Love's employees in Oklahoma, Kansas step up in snowy conditions
The commitment to Love's Customers shines brighter in a time of need, just as it did this past weekend when an extremely rare late-April blizzard pounded the Oklahoma Panhandle and western Kansas. The storm dropped up to 2 feet of snow with 70-mph winds at Love's 302 in Boise City, Oklahoma, rendering the store without power starting early Sunday morning.
"We've been the only place in town open since Saturday," said Love's 302 General Manager Elena Anguiano. With hundreds of power poles down across the Boise City area, they're not expecting to get power back until the end of the week.
District Manager Mireya Crawford showered praise on several stores impacted by the bad weather, including Love's 302; Love's 46in Hooker, Oklahoma; Love's 656 in Holcomb, Kansas, and Love's 655 in Scott City, Kansas, where General Manager Richard Harp wanted to recognize two team members in particular, Sandy Smith and Ashley Moore.
"I'd like to recognize these two individuals for the restless and selfless service to Love's over the weekend," Harp wrote in an email. He noted they each put in 18 hours of time to be at the store when it was impossible for anybody else to get there because of the blizzard.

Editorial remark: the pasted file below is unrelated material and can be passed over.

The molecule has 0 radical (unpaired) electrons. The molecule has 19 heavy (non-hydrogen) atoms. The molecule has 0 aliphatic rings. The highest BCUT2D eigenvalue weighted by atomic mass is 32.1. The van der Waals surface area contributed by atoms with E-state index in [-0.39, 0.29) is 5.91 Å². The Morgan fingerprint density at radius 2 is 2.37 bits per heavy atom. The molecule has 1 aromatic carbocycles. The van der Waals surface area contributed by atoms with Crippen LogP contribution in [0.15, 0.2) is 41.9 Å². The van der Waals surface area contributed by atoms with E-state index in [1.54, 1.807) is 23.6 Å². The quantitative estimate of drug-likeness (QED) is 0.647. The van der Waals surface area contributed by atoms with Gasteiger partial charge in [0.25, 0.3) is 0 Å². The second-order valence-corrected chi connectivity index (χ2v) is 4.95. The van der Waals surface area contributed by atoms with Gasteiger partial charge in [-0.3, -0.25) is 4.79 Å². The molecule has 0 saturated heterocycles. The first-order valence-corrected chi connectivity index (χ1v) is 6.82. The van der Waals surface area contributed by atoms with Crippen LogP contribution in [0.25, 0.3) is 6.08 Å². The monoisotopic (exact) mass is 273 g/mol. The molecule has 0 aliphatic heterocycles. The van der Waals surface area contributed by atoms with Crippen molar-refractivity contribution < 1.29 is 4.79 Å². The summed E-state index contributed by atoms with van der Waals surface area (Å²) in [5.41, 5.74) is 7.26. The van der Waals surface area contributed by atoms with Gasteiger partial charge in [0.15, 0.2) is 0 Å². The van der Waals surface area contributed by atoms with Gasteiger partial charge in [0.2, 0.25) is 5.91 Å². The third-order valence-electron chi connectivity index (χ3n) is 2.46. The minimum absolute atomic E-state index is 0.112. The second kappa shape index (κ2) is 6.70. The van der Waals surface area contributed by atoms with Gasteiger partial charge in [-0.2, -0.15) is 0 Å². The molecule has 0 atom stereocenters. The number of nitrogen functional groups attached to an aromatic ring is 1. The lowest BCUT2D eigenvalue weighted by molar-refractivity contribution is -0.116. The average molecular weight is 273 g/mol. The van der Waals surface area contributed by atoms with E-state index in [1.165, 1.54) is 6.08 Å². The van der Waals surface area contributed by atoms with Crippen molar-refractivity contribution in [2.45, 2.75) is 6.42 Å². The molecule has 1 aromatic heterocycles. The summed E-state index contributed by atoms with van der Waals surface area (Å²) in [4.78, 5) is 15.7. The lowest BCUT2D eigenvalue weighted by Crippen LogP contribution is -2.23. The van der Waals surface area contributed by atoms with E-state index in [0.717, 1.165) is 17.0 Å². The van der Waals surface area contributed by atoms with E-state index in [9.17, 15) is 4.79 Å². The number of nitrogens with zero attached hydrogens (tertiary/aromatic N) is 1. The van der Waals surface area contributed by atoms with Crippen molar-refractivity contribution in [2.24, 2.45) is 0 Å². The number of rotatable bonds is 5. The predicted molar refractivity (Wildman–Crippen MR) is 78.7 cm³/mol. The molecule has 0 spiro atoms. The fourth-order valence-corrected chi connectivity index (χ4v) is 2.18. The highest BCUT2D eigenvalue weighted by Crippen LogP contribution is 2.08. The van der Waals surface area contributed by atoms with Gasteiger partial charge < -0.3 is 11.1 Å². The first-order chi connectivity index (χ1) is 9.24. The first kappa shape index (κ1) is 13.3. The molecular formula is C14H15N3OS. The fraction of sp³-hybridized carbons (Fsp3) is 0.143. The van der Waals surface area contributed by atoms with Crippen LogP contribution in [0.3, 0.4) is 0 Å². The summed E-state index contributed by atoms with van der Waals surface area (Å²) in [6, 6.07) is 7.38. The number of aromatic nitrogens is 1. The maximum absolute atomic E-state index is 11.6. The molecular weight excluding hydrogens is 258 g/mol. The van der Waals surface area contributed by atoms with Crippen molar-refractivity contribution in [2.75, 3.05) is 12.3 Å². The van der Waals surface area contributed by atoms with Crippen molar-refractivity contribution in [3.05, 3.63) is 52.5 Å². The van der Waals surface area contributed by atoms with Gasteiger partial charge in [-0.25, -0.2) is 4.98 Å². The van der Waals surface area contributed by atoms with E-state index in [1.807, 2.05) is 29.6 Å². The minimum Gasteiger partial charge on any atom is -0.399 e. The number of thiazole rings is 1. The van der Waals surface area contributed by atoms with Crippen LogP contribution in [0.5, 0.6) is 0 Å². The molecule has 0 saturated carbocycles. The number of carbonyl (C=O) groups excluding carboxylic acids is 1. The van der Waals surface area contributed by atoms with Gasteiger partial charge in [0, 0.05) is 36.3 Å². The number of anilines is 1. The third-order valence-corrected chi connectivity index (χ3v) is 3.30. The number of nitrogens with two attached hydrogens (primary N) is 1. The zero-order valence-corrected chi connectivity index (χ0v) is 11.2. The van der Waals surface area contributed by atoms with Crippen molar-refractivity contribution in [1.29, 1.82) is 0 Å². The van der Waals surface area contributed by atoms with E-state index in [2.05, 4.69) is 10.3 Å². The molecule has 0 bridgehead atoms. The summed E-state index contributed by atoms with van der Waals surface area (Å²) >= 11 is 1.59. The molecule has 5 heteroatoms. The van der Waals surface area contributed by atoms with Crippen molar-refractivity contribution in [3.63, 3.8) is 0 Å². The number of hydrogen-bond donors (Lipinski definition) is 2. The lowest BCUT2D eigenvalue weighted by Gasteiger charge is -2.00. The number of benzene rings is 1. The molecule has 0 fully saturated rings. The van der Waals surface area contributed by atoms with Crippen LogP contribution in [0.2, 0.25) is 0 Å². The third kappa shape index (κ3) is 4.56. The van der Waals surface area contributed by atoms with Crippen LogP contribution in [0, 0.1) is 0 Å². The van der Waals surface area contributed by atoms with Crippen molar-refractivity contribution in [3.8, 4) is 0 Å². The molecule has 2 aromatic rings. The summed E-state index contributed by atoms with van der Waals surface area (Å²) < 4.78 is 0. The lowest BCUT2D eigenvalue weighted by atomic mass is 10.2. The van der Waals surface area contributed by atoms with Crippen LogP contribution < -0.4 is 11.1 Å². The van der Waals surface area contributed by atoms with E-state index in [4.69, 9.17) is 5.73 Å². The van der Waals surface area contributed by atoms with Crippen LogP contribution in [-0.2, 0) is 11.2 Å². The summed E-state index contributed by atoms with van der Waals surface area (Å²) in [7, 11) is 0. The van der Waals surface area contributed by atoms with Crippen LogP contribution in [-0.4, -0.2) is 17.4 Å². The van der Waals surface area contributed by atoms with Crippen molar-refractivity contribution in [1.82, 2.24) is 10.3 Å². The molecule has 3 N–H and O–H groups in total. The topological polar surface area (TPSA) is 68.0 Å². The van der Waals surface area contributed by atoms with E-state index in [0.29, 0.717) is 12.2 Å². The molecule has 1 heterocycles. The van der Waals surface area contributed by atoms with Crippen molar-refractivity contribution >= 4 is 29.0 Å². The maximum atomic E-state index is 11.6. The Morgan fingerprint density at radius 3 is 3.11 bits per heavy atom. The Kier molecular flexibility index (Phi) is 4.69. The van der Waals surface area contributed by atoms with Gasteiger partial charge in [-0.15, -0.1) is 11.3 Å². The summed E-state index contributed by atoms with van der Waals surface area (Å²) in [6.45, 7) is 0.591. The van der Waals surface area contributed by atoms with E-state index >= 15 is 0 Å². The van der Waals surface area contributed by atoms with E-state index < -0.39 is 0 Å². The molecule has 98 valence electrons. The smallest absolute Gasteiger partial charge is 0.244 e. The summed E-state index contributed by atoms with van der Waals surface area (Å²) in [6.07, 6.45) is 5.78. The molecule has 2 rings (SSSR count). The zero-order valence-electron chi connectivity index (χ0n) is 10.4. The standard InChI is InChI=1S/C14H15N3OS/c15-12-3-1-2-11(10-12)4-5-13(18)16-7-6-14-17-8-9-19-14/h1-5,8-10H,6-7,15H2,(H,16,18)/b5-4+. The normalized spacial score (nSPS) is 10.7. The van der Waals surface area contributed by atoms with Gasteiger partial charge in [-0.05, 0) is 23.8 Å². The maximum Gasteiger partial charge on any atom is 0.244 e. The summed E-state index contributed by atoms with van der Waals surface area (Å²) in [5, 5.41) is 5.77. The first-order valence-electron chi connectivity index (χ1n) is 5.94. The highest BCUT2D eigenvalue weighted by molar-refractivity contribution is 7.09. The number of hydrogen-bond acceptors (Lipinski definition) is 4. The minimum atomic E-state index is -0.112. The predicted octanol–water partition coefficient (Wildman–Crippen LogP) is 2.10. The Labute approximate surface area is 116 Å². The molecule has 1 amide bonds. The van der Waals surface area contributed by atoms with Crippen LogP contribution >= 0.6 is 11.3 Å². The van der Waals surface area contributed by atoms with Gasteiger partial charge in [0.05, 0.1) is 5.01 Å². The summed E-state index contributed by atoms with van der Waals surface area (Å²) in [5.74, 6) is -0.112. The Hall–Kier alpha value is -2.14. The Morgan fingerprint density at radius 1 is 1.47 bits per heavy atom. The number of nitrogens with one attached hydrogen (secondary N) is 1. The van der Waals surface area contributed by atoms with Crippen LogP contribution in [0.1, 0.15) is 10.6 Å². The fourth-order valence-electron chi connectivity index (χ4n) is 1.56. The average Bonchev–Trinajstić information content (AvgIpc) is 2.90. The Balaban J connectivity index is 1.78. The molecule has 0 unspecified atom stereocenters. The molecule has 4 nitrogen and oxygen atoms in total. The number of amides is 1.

They weren't the only Customer-Committed employees.
Anguiano wanted to recognize four members of her team especially: Teresa Puebla, Brandon McIntosh, Brandi Tapia and Lucy Anguiano. The General Manager at Love's 39 in Syracuse, Kansas, Crystal Chenoweth, also wanted to recognize four employees: Rachael Nelson, Jacklyn Roberts, Elizabeth Wendel and Dana Cramer.
The power was been out at Chenoweth's store and in Boise City since Sunday. Chenoweth said she expects electricity to return by Wednesday, while the situation in Boise City was more dire. Anguiano said she doesn't wasn't expect power to return until Friday.
Nevertheless, Chenoweth noted, employees and townsfolk have kept high spirits, even if it requires flashlights just to go to the bathroom. Also, there's nothing like an extreme weather situation to bring a community together.
"We just had a random person shovel our parking lot with his Bobcat," Chenoweth said.
At both locations, local Customers were grateful to have a place to pick up some bread, milk and other items, but stranded travelers especially appreciated they were somewhere they could get food and water.
"We're sold out of milk and bread. Everybody in town knew first thing that, 'Hey, you can go down to Love's and get milk and break,'" Chenoweth said.
A snowstorm and blizzard that drags into May is rare anywhere across the United States, but Chenoweth said she's come away from the experience with a lesson for other managers.
"Even if you think it could never happen, be prepared," she said.
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